Indianz.Com > COVID-19 > ‘Incompetence’: Update in CARES Act Litigation
Posted: May 30, 2020

With an Abbot testing machine at his side, President Donald Trump signs a Proclamation on Missing and Murdered American Indians and Alaska Natives Awareness Day in Phoenix, Arizona, on May 5, 2020. Photo: Shealah Craighead / White House

The Trump administration might not distribute the remaining $3.2 billion in coronavirus relief funds to tribes next week as originally promised, according to a status report filed on May 29, 2020.

Tribes had until 12pm Eastern on May 29 to submit employment and expenditure information to the Department of the Treasury. But government attorneys claim there are “issues” with the tribal submissions that might affect plans to distribute the money on June 5.

“Many of them are, upon initial review, either incomplete or incorrect,” attorneys for Secretary of the Treasury Steve Mnuchin, the defendant in the case, assert in their section of the status report.

“Many of them still have not yet been submitted. For these reasons, it is possible that defendant might not make allocation determinations by June 4, or payments by June 5, 2020,” the report continues.

The Trump administration anticipates providing additional information in another update on June 2. But government attorneys say the potential delays do not warrant further action by the court.

“Defendant has been, and will continue to be, transparent about its timing in status reports filed publicly with this court,” government attorneys say. “Indeed, in light of the fact that status reports will provide the same opportunity as a motion for this court to evaluate the continuing efforts of defendant to pay the amounts provided for by statute, Defendant submits that additional motions practice is entirely unwarranted.”

The tribal plaintiffs in Agua Caliente Band of Cahuilla Indians v. Mnuchin disagree. They are renewing  their efforts to force the distribution of the remaining funds as soon as possible.

“Now, at the eleventh hour, defendant states that there will be still more delay — delay that will cause further irreparable harm,” the tribal plaintiffs write in their portion of the status report.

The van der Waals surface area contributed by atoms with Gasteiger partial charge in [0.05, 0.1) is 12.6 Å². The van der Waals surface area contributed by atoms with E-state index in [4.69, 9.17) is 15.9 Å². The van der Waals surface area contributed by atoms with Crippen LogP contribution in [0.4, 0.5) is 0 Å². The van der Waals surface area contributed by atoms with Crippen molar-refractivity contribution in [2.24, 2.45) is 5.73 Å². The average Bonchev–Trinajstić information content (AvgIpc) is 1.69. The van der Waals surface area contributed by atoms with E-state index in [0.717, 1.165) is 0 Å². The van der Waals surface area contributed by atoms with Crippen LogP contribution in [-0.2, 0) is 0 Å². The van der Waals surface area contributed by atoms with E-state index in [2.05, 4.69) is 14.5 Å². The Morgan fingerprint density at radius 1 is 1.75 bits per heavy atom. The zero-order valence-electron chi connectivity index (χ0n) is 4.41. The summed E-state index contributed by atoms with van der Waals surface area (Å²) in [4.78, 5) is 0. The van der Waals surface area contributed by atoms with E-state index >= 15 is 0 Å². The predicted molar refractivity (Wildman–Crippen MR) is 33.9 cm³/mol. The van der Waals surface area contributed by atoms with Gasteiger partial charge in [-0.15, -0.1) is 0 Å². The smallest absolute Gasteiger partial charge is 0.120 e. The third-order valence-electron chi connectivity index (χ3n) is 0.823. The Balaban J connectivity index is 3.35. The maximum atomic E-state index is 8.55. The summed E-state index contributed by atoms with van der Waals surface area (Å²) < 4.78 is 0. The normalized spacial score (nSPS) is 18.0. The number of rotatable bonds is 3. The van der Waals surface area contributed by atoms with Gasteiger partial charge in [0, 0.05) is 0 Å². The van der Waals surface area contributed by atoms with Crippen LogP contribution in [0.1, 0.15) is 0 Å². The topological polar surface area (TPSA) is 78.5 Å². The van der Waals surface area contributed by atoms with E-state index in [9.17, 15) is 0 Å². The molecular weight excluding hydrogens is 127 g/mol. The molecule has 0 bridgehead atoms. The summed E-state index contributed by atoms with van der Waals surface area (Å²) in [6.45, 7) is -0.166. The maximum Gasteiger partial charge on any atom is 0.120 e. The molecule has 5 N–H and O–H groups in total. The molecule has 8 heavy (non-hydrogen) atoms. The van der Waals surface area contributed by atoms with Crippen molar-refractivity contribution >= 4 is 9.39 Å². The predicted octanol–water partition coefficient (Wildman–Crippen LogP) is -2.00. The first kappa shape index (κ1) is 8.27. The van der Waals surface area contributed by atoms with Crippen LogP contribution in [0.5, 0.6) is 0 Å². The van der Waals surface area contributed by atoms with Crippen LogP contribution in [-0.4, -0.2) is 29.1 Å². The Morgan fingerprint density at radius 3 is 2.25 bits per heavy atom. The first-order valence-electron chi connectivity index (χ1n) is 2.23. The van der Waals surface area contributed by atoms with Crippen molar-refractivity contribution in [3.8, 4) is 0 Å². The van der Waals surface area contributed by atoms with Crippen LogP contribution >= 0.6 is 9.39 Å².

“Throughout this process, defendant has moved the goal post, committing to one schedule, only to change to another,” the tribes state. “What is worse, now defendant seems to blame the tribes, though the delays – including re-asking for new information than originally requested – plainly stems from defendant’s incompetence.”

“Since defendant has now clarified the distribution will be further and unconscionably delayed beyond June 5, plaintiff tribes have no choice but to renew their motion for an injunction to respectfully ask this Court to mandate distribution by a date certain,” ,” the report continues.

After filing their complaint on April 30, the tribes had asked the judge to order the “immediate” distribution of the entire $8 billion coronavirus relief fund that was promised by Congress more than two months ago. The request was denied on May 11 on the grounds that Treasury’s conduct so far hasn’t been “egregious.”

“But that does not mean the Secretary enjoys an indefinite period to carry out Congress’s command,” Judge Amit P. Mehta wrote.  “This matter remains pending, and plaintiffs are free to renew their motion should the Secretary continue to delay in distributing the remaining emergency funds.”

The plaintiffs in Agua Caliente Band of Cahuilla Indians v. Mnuchin are:

  • Agua Caliente Band of Cahuilla Indians (California)
  • Ak-Chin Indian Community (Arizona)
  • Northern Arapaho Tribe (Wyoming)
  • Cherokee Nation (Oklahoma)
  • Snoqualmie Tribe (Washington)
  • Yurok Tribe (California)
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